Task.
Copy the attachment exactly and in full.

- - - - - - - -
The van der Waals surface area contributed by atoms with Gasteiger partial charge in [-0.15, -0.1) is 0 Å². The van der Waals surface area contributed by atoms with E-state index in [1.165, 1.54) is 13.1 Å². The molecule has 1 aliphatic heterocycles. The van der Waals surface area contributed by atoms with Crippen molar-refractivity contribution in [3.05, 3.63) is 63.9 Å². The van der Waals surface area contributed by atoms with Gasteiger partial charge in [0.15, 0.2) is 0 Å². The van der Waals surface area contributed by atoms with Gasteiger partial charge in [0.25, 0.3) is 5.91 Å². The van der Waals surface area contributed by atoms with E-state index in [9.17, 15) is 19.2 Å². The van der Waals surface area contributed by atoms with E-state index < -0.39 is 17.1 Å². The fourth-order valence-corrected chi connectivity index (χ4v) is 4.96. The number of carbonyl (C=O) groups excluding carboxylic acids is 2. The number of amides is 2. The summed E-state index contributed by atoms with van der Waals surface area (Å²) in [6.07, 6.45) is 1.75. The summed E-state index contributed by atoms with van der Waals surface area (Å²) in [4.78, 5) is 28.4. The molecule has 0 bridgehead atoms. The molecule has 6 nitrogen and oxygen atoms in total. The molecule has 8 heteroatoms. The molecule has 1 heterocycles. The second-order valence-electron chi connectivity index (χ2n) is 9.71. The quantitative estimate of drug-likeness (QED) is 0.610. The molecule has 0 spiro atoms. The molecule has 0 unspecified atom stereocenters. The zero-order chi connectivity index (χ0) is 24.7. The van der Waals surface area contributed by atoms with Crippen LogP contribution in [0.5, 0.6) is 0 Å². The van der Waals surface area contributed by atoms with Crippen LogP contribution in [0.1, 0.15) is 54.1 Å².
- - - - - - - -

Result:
The van der Waals surface area contributed by atoms with Gasteiger partial charge in [-0.15, -0.1) is 0 Å². The van der Waals surface area contributed by atoms with E-state index in [1.165, 1.54) is 13.1 Å². The molecule has 1 aliphatic heterocycles. The van der Waals surface area contributed by atoms with Crippen molar-refractivity contribution in [3.05, 3.63) is 63.9 Å². The van der Waals surface area contributed by atoms with Gasteiger partial charge in [0.15, 0.2) is 0 Å². The van der Waals surface area contributed by atoms with Gasteiger partial charge in [0.25, 0.3) is 5.91 Å². The van der Waals surface area contributed by atoms with E-state index in [9.17, 15) is 19.2 Å². The van der Waals surface area contributed by atoms with E-state index < -0.39 is 17.1 Å². The fourth-order valence-corrected chi connectivity index (χ4v) is 4.96. The number of carbonyl (C=O) groups excluding carboxylic acids is 2. The number of amides is 2. The summed E-state index contributed by atoms with van der Waals surface area (Å²) in [6.07, 6.45) is 1.75. The summed E-state index contributed by atoms with van der Waals surface area (Å²) in [4.78, 5) is 28.4. The molecule has 0 bridgehead atoms. The molecule has 6 nitrogen and oxygen atoms in total. The molecule has 8 heteroatoms. The molecule has 1 heterocycles. The second-order valence-electron chi connectivity index (χ2n) is 9.71. The quantitative estimate of drug-likeness (QED) is 0.610. The molecule has 0 spiro atoms. The molecule has 0 unspecified atom stereocenters. The zero-order chi connectivity index (χ0) is 24.7. The van der Waals surface area contributed by atoms with Crippen LogP contribution in [0.5, 0.6) is 0 Å². The van der Waals surface area contributed by atoms with Crippen LogP contribution in [0.1, 0.15) is 54.1 Å².